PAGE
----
The FSA today identified the good and bad practices when it comes to replacement business.
Although the findings came following a thematic review into the use of centralised investment propositions, it said its recommendations were relevant to all firms providing investment advice.
The FSA said poor outcomes can occur if firms fail to:
- consider objectively their clients' needs and objectives.
- collect necessary information on their clients' existing investments and the recommended new investments, such as the product features, tax status, costs and the performance of the underlying investments
- implement a robust risk-management system to mitigate the risk of unsuitable advice and poor client outcomes.
A best practice guide for firms on replacement investment business
Several firms used reduction in yield (RIY) figures in cost comparisons which also considers the initial cost associated with the recommendation. The FSA also saw firms using comparative projections to demonstrate, on a pound for pound basis, the impact of cost differences on the value of the pension at retirement.
One firm provided a cost comparison in its suitability report when recommending replacement business. The annual cost of the recommended investment was based on the annual management charge. However, the product provider's illustration highlighted additional charges on some of the recommended funds which were omitted from the cost comparison. This increased the annual charge of the new investment by up to 1% which the firm did not consider.
One firm offered a CIP via a discretionary service, but its replacement business cost comparison did not assess the overall impact of all the charges of the new investment. The firm disclosed the specific portfolio and underlying fund charges. Although it highlighted that additional charges were levied as a result of trades, it did not pay due regard to the typical volume of trades that may be expected within each portfolio, and hence what the typical overall costs would be. Members of the senior management team and the compliance department were unaware of the impact that the volume of trades may have on the portfolios' overall costs.
One firm stated in its suitability reports that factors affecting its choice of investment partner included investment options and performance. However, there was no evidence that it considered and compared the options and performance of each client's existing investment with the recommended CIP solution.
One firm sought to explain improved performance prospects by highlighting that the client would benefit from their investments being ‘actively managed' in the recommended solution, implying that the existing investment was not actively managed. However, in most cases, the client's existing investments were already actively managed.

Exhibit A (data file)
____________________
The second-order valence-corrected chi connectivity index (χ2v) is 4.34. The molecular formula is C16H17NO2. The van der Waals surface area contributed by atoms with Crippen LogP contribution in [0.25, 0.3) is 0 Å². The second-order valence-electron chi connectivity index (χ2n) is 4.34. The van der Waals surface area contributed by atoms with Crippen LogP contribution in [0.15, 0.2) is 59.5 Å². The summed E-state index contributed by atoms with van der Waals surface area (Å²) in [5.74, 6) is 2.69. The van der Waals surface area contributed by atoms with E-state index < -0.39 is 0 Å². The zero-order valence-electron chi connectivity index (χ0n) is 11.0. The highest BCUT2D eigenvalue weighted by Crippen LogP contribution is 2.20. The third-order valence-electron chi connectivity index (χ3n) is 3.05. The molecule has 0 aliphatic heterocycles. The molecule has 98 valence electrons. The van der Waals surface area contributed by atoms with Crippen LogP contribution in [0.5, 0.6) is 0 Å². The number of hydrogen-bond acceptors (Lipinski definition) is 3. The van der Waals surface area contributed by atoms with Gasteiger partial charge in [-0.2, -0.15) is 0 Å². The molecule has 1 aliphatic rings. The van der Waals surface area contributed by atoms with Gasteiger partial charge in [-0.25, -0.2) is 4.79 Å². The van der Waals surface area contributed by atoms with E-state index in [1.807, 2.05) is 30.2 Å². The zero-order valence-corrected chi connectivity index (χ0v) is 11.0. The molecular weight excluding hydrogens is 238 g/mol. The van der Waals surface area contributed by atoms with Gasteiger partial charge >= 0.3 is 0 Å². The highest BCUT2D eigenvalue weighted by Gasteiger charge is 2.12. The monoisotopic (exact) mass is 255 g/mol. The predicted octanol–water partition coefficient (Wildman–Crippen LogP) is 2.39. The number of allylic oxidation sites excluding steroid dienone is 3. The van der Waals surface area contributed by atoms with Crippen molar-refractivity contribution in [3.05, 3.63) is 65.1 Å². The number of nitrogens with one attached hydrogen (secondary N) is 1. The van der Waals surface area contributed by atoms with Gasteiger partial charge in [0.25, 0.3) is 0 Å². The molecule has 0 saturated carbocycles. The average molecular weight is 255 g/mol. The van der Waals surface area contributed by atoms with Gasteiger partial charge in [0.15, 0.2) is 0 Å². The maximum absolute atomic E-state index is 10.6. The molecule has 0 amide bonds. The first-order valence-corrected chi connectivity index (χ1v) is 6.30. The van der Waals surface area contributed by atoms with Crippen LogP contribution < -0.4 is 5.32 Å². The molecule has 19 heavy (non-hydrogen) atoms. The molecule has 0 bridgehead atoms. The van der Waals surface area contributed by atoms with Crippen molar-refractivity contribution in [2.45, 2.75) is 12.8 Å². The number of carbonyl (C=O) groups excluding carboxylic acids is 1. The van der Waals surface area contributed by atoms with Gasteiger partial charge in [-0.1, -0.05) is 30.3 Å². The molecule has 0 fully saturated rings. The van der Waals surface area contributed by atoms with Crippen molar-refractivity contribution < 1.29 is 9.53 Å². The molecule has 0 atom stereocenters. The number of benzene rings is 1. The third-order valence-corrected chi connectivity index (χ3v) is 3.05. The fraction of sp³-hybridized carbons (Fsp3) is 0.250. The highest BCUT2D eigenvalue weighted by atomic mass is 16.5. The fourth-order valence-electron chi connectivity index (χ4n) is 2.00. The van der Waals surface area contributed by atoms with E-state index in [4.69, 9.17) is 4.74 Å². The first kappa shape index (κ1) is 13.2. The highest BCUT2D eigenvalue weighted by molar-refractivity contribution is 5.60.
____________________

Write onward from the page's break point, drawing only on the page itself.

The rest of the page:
Considering the tax position
One firm did not consider the impact of taxation on its replacement business recommendations. It made recommendations which triggered liabilities to capital gains tax (CGT) but gave no consideration to mitigating the level of tax payable. By staggering the sale of existing investments over two tax years, clients would have been able to reduce or remove this tax charge by using their annual CGT allowance for two years.
Collecting and assessing appropriate know your client information
One firm's client files included detailed notes taken during the ‘fact-find' meeting. Not only did these detail the client's specific investment objectives, but also the underlying motivation behind the client's objectives. By providing this level of detail, the firm was better able to demonstrate that its replacement business recommendations met the needs and objectives of its clients.
Collating and assessing information on existing investments
In one firm, details of each of the client's existing investments were clearly presented in the suitability report. This included details on the features and benefits of the existing investment along with the performance of the individual funds. The adviser clearly documented their recommendation for each investment, including their specific rationale for each recommendation. This included recommending retaining existing investments that already met the needs and objectives of the client.
Controls and oversight
One firm placed a limit on the additional acceptable cost of replacement business at 0.5% per annum. Recommendations could only exceed this limit in exceptional circumstances after a discussion with, and approval by, the advice manager.
Note: Another firm had a range of cost levels on a traffic light scale (red/amber/green ratings) with different requirements for each. The appropriate level may vary between firms and clients. For example, a lower additional cost may be appropriate for cautious investors.
Several firms had not clearly defined the level of additional costs they considered acceptable for their clients. As a result, their file reviewers were not consistent in their view on when recommendations that imposed additional costs were justified. As a result we failed several files that had been reviewed and passed by these firms' file review function.
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